Destinations from Belize to the Cayman Islands, the Maldives and Australia have built entire tourism industries on underwater wonders like the Great Barrier Reef
Scuba and snorkelling incidents account for nine per cent of water activity-based claims under policies issued by Australian insurer 1Cover Travel Insurance, according to Richard Warburton. “The fact that scuba diving is covered under our policies is a popular reason many people choose 1Cover,” he says. “However, to be covered, the person must hold an open water diving licence recognised in Australia, or be diving under PADI-licensed instruction, and they must only dive to the depth they are licensed to.”
Many insurers, however, prefer to err on the side of caution by excluding even entry-level diving from their standard policies, classing it as an extreme sport. UK-based tour operator Thomas Cook, one of the world's largest holiday companies, unequivocally states that its clients need specialist cover for scuba diving. “Thomas Cook rates dives to no more than 20-metre depths, accompanied by an accredited instructor, as a 'low-risk' activity,” Marc Heley, a spokesperson for the company, told ITIJ. “Our own water sports travel insurance, underwritten by White Horse Insurance Ireland (a TC subsidiary), offers specialist cover as an add-on at no extra cost for such dives. Cover for dives to 30-metre depths, rated 'medium risk', and to 50 metres, rated 'slightly higher risk', can be covered for an additional premium. For both these categories, medical excess is increased, personal accident cover is reduced by 50 per cent from the standard policy level, and personal liability is excluded.” Meanwhile, medical cover for all three categories is increased to £10 million and a hospital benefit of up to £1,200 is added for insureds hospitalised during a scuba diving trip.
How deep is your love (for diving)
While what might be called ‘entry level’ holiday diving has never been more popular, experienced divers with a taste for adventure seem determined to plunge to ever-greater depths, using an array of new techniques and equipment, including air and gas mixtures such as nitrox (a breathing gas with a higher oxygen content than normal air) and trimix (a mixture of oxygen, helium and nitrogen). Such techniques require more complex skills and insurers understandably rate them as more hazardous.
But the biggest risks to divers are more mundane. As scuba diving has matured into a mainstream leisure activity, participants have matured too. In its Scuba Diving Participation Report 2014, the US Sports and Fitness Industry Association said that 22 per cent of ‘core participants’ in scuba diving (i.e. those making eight or more dives a year) are over 54 years old.
That may pose challenges for insurers. As the average age of recreational divers increases, cardiovascular disease has become second only to drowning as a cause of fatalities and disabling injuries among the diving population, with some sources indicating that it could soon be the biggest contributing factor. “With regards to age, the policy is ‘age rated’ so the premium takes into account a customer’s age at date of booking,” says Steve Scott. “The policy also includes the need for customers to declare any medical conditions, and if a more specialist policy is required, we would recommend the purchase of a specific scuba niche product which is aimed at the scuba enthusiast.”
the overall incidence rate of snorkelling deaths is very small
Some voices in the scuba community are beginning to ask whether scuba operators and insurers should require older insureds not merely to declare existing medical conditions, but to undergo some form of medical examination. The deaths in Australian waters of three scuba divers and three snorkellers within one week in November 2016 prompted Graham Henderson, president of the Australian Underwater Federation, to call for more effective safety standards and mandatory medical tests for older divers.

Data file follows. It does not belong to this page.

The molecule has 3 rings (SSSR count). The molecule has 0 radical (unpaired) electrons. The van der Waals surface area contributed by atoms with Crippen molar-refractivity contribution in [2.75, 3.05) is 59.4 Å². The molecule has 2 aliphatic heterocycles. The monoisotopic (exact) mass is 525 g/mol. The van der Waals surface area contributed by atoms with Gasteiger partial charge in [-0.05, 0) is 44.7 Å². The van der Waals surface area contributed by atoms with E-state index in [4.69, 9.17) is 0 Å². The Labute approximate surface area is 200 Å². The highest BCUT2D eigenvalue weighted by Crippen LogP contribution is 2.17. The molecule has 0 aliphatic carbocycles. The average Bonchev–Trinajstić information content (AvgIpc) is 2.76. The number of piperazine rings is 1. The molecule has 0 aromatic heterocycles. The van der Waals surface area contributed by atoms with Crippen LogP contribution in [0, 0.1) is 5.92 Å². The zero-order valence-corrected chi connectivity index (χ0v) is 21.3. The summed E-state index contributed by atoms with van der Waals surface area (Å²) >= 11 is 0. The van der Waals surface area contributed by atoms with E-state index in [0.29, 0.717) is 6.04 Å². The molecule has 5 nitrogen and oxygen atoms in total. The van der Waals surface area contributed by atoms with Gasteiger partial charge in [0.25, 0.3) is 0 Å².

Heart failure is also a cause of death when snorkelling, an activity that unlike scuba diving requires no special training and is covered by standard travel insurance policies. According to an Australian study, Snorkelling-related deaths in Australia, 1994–2006 by John M. Lippmann et al, most deaths among snorkellers were due to cardiac-related causes. That said, the overall incidence rate of snorkelling deaths is very small, with approximately five deaths per million snorkellers per year.
“There’s definitely a market for older divers,” says Richard Warburton. “People are living longer and staying active well into their retirement. Many older travellers also have the additional means required to partake in diving, a sport that tends to be quite costly. Research has shown that as the number of older divers rises, there has also been an increase in the number of scuba diving fatalities. Many of these have been due to cardiac arrest.”
Warburton emphasises that 1Cover's medical screening protocols are thorough, but that older divers need to be punctilious when providing medical information. “Typically, older travellers present with more pre-existing medical conditions, and this is something we need to be mindful of. We want to ensure people aren’t failing to declare any pre-existing medical conditions they may have. Many insurers deem scuba diving a high-risk activity, and as such, many policies don’t cover it. Others may cover it but not to the level more advanced recreational divers need. This is why research is so important.”
Unquestionably, better training, better equipment and decades of experience have made scuba diving a much safer activity now than in its pioneering days. It's still far from risk free, however, and divers need to be gently but frequently reminded that the biggest risk is over-confidence. That said, insurers, certification organisations, dive operators and divers themselves appear to have the sport adequately covered.